The core treatment process of many water purification systems is reverse osmosis. Spirally wrapped, polyamide membranes are used in the vast majority of today’s RO plant. These membranes have a limited exposure life to ‘free Chlorine (approximately 1,000 ppm hours).
Chlorine is added to drinking water supplies by the water authorities to kill any harmful bacteria. The by-product of free Chlorine is Chloramines, which then provide protection to the water supply distribution system as they are more stable and take longer to break down compared with free Chlorine.
For renal dialysis patients, Chloramines, if present in excess, can give rise to conditions such as haemolysis and haemolytic anemia, which cause the destruction of red blood cells. Therefore, within the designs of many water treatment systems, dechlorination forms an integral part of the pre-treatment programme.
One of the most effective media for the removal of both free Chlorine and its by-products is “activated carbon”. Raw materials such as bituminous coal, peat and coconut shells can all be used to produce activated carbon.
Many stages of treatment are required to turn the original raw material into the final product. Firstly, the selected material is ground into small granules, then, to remove any residual organic impurities, the granules are heated to extremely high temperatures and thermally activated with super-heated steam under extreme pressure.
To remove any inorganic impurities the granules are washed in a solution of diluted acid and then neutralised with an alkaline rinse. The resulting product resembles that of a sponge made from pure Carbon, with a surface area of 800-1500m² /gm. The higher the surface area, the higher the activity the carbon will have for adsorption.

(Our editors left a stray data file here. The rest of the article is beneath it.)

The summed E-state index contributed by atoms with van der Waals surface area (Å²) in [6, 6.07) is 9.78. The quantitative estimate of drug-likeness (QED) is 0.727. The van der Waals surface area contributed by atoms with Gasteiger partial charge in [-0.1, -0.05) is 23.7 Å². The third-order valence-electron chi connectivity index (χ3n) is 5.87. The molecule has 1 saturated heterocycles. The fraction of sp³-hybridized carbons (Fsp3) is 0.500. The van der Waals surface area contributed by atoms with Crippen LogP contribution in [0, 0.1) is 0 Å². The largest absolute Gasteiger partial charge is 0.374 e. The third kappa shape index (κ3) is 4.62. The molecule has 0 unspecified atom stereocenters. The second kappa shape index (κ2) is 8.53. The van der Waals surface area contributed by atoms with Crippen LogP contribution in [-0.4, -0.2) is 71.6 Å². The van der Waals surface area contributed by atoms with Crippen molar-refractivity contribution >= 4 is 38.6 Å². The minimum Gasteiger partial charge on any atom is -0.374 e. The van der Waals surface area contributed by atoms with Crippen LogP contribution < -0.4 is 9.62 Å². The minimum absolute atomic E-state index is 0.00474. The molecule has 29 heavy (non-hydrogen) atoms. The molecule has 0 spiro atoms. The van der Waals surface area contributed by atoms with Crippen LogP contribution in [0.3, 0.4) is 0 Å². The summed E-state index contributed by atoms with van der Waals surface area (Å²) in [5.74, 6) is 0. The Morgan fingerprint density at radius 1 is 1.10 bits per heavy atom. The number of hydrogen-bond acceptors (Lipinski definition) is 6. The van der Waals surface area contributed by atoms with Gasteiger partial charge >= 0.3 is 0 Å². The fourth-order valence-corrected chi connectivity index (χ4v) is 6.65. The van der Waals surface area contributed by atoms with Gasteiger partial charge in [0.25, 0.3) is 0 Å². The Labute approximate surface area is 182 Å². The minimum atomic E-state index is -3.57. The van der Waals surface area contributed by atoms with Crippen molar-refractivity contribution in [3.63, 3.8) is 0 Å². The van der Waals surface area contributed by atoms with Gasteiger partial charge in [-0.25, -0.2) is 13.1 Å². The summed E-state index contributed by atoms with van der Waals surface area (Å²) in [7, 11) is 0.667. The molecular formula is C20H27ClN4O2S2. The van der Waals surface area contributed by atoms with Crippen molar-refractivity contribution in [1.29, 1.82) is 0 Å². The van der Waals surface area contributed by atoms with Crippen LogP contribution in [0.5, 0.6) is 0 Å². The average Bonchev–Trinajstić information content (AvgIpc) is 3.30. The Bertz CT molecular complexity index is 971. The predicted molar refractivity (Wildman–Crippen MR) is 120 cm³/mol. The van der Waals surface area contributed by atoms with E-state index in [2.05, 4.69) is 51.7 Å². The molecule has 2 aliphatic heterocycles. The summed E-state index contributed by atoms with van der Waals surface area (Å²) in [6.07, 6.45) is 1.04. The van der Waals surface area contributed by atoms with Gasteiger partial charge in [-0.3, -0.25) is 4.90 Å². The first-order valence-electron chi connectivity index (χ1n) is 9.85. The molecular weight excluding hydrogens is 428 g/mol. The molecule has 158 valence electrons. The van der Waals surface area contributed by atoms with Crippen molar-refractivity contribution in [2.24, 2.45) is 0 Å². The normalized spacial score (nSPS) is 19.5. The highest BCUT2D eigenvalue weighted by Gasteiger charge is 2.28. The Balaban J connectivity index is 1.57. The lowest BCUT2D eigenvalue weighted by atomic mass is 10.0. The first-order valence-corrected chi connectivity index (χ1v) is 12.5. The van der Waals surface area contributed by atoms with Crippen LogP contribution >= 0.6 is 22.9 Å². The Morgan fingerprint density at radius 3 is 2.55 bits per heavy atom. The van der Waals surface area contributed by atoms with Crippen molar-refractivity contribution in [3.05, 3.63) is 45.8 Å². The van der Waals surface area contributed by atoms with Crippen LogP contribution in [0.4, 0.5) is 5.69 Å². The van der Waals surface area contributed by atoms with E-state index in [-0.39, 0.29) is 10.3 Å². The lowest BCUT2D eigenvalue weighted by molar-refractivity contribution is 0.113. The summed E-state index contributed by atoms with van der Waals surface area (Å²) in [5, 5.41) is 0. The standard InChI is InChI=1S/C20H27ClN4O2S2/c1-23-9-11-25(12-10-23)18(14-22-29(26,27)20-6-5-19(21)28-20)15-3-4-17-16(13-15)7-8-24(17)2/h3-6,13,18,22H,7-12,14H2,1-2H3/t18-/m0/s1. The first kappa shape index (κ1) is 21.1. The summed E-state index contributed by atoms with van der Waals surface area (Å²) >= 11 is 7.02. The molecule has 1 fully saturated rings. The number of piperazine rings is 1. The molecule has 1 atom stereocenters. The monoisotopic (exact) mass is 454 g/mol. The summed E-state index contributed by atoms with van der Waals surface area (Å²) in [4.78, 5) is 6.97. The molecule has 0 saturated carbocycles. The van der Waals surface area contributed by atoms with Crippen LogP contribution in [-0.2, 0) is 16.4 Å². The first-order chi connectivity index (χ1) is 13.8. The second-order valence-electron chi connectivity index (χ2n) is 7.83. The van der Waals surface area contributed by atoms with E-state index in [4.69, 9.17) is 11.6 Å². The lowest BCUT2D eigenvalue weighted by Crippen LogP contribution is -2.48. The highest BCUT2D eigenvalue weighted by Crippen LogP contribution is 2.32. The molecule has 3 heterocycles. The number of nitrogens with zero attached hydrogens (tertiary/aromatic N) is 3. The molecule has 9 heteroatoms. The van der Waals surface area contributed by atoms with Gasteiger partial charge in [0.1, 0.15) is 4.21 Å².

Apart from activated Carbon’s ability to dechlorinate water, its porous structure and high surface area are ideal for the removal of dissolved organic compounds, which, in water supplies, can be both man-made or natural in their origins. Compounds such as pesticides, herbicides or micropollutants such as polychlorinated bi-phenyls (PCBs) or trihalomethanes (THMs) would fall under the category of man-made organics, while humic and fulvic acids, derived from decaying vegetation, would be classed as naturally occurring organics.
Activated Carbon (AC) units are typically sited in the pre-treatment train to remove free Chlorine and organics, therefore providing protection for downstream RO plant. For free Chlorine removal, a contact time of six minutes is necessary, but for the more stable Chloramine compounds a contact time in excess of 10 minutes is generally required.
AC units can also be installed in the purified water distribution system to reduce the Total Organic Carbon (TOC) levels. TOC in purified water can be attributed to low molecular weight organics leached from the plastic pipe and solvent adhesives commonly used to construct distribution systems. TOC is generally expressed in µg/l (ppb, parts per billion).